A good production needs a clear and coherent overall vision which combines setting, design, music, costume and speech styles. But great productions also require great acting

A good production needs a clear and coherent overall vision which combines setting, design, music, costume and speech styles. But great productions also require great acting, the sort of performance which is well beyond the normal competence. Sir Anthony Sher has provided this far more often than anyone else in my time, but even he hasn’t always hit the heights: he was a fairly ordinary Macbeth in my opinion. One thing I find fascinating in this respect is the relationship between performance on stage and achievement in other media. There are plenty of successful all-rounders: Judy Dench, Juliet Stevenson, Harriet Walter and Patrick Stewart , for example, have all been fine RSC players with excellent screen careers. But you would never guess from his highly competent screen performances ( The History Man, Mrs. Brown, Shakespeare in Love . . .) how great an actor Sher is. Similarly Alexandra Gilbreath has been the consistently outstanding female performer in the company this century, but her screen performances probably peaked as Archie’s dodgy girlfriend in Monarch of the Glen. At the other end of the scale John Nettles played fifty one parts for the company between 1976 and 1981 and I can remember him being there, but that’s about the extent of my memory. Yet he went on to become arguably the most seen actor in history, given his longevity in Midsomer Murders, how many countries it’s been shown in and how often it is repeated.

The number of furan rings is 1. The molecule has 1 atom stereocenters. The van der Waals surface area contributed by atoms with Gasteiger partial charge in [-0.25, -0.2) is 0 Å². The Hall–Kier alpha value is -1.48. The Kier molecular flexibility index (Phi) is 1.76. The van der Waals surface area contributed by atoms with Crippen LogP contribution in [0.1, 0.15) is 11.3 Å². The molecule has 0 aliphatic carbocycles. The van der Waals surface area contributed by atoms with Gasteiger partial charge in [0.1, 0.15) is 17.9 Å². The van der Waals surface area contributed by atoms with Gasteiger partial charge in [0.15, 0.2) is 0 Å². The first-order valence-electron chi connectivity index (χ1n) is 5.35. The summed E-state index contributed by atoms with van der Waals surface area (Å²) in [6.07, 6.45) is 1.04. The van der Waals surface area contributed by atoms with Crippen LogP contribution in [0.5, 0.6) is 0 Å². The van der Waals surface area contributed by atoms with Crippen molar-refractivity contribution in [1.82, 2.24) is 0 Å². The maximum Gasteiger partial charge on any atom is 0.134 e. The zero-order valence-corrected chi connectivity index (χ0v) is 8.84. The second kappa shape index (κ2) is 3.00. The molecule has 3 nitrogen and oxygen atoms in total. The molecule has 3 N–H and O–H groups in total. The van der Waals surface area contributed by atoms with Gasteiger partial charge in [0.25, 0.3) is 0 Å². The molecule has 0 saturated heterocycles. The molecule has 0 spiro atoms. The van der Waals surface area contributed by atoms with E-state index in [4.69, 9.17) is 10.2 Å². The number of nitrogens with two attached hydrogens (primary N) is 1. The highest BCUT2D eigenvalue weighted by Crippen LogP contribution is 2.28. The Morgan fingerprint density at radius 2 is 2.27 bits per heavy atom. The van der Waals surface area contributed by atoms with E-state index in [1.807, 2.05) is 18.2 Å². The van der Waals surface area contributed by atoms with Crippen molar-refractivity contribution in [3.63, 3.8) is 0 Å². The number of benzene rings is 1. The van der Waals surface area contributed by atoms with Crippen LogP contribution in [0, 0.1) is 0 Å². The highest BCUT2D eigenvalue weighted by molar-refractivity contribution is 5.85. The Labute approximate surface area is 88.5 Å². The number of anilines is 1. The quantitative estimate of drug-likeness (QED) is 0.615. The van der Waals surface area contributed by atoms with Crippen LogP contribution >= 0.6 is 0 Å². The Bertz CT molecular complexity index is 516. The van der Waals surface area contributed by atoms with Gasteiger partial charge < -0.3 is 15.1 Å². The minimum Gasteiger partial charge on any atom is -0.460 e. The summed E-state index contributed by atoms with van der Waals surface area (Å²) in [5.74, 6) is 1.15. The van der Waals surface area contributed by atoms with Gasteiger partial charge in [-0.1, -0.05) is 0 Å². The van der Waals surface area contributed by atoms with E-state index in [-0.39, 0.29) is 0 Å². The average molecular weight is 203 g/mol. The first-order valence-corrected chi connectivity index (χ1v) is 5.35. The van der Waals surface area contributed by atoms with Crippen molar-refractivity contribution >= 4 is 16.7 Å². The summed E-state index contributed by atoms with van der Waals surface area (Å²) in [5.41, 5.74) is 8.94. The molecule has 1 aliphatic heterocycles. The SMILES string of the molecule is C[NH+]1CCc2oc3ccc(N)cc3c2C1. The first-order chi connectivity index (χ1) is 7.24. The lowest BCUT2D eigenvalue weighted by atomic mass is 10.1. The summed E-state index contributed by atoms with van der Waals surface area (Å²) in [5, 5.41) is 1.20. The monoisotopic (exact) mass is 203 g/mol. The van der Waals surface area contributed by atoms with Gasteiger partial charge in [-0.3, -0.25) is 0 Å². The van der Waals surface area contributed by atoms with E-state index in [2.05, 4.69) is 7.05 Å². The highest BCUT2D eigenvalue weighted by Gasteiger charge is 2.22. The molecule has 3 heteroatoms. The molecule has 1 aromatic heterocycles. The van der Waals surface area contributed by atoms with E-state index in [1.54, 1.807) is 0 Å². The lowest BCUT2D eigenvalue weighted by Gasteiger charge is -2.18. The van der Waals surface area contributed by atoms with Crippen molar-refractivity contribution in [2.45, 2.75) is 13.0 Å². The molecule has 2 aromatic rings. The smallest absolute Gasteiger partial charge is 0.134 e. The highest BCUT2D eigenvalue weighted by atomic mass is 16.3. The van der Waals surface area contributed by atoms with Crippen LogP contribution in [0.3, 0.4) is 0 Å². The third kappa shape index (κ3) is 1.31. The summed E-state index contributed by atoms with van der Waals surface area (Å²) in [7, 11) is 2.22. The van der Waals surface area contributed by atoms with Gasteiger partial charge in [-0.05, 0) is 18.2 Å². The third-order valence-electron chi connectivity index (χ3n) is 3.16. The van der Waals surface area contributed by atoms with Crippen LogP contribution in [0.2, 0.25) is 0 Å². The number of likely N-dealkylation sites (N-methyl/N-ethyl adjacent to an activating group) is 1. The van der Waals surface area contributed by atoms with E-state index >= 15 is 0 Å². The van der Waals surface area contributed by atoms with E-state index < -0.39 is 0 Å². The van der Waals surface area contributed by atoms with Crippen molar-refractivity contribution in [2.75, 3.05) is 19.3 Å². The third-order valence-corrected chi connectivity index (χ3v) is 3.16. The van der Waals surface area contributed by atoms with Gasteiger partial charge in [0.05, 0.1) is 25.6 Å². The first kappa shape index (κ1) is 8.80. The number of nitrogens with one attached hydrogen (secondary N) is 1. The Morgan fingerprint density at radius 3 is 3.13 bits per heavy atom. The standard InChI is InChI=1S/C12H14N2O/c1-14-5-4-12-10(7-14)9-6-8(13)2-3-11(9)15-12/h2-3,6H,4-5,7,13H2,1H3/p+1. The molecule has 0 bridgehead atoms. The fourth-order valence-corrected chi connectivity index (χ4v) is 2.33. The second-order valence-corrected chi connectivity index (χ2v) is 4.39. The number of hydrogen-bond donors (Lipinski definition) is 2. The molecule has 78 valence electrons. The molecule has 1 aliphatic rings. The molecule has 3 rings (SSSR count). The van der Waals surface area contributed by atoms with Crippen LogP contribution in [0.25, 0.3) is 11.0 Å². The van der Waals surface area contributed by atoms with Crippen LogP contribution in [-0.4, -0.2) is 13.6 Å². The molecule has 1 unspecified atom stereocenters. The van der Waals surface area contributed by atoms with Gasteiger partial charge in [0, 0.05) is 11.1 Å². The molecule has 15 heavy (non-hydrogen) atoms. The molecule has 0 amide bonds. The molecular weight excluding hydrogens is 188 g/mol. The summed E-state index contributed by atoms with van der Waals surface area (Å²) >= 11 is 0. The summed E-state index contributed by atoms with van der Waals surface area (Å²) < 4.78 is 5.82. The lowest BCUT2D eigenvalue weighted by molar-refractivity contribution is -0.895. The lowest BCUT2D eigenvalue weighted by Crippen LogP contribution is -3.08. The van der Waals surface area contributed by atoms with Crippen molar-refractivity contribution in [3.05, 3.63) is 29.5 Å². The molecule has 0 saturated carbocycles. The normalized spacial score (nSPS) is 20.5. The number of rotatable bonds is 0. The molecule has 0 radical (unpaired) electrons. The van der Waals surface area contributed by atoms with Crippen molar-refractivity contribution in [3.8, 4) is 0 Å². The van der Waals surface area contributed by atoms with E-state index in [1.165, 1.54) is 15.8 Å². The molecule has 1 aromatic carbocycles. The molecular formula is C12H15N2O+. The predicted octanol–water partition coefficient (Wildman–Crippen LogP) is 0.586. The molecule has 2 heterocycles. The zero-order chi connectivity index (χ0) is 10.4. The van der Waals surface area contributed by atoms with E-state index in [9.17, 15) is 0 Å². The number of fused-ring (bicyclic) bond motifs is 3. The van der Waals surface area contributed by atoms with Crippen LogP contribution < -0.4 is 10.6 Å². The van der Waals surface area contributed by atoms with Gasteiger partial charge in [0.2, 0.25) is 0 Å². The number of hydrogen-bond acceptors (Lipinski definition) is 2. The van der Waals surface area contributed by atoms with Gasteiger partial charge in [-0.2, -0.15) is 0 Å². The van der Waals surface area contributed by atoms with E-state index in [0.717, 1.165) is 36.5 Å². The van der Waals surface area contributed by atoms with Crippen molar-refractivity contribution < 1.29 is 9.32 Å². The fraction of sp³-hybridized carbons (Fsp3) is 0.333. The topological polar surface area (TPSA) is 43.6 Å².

I am grateful that I grew up near Burnley whose team offered football at its best, becoming champions of England when I was thirteen. And in a similar way I’m grateful to have lived my adult life within easy distance of Stratford. It has offered an extraordinary variety of theatrical experiences, good and bad. I have seen an American Henry IV and Indian versions of Dream and Much Ado. I’ve seen dozens of new plays and revived classics. I’ve taken children and grandchildren to Dickens and Dahl, to C.S.Lewis and David Walliams. I have only one major complaint about the extent of this variety. It is about the presentation of Shakespeare, but it crystalised in a production of Ibsen. It was the 1994 production of Peer Gynt, adapted and directed by John Barton. I had loved Grieg’s incidental music for the play since I was a child and was looking to hearing it for the first time in its proper context only to be informed in the programme that they had commissioned new music because the Grieg was “a cliché”. So far as I am concerned that is throwing out the baby and keeping the bathwater because it’s great music and a crap play. The company does pretty good music, but I cannot recall a single instance where they have used any of the hundreds of wonderful pieces that Shakespeare has inspired. Why not use Mendelsohn for Dream, for example? They mutter about detracting from the text when asked, but I’ve never accepted the argument. They owe us at least a season where the best of the music is actually used. It would be a winner!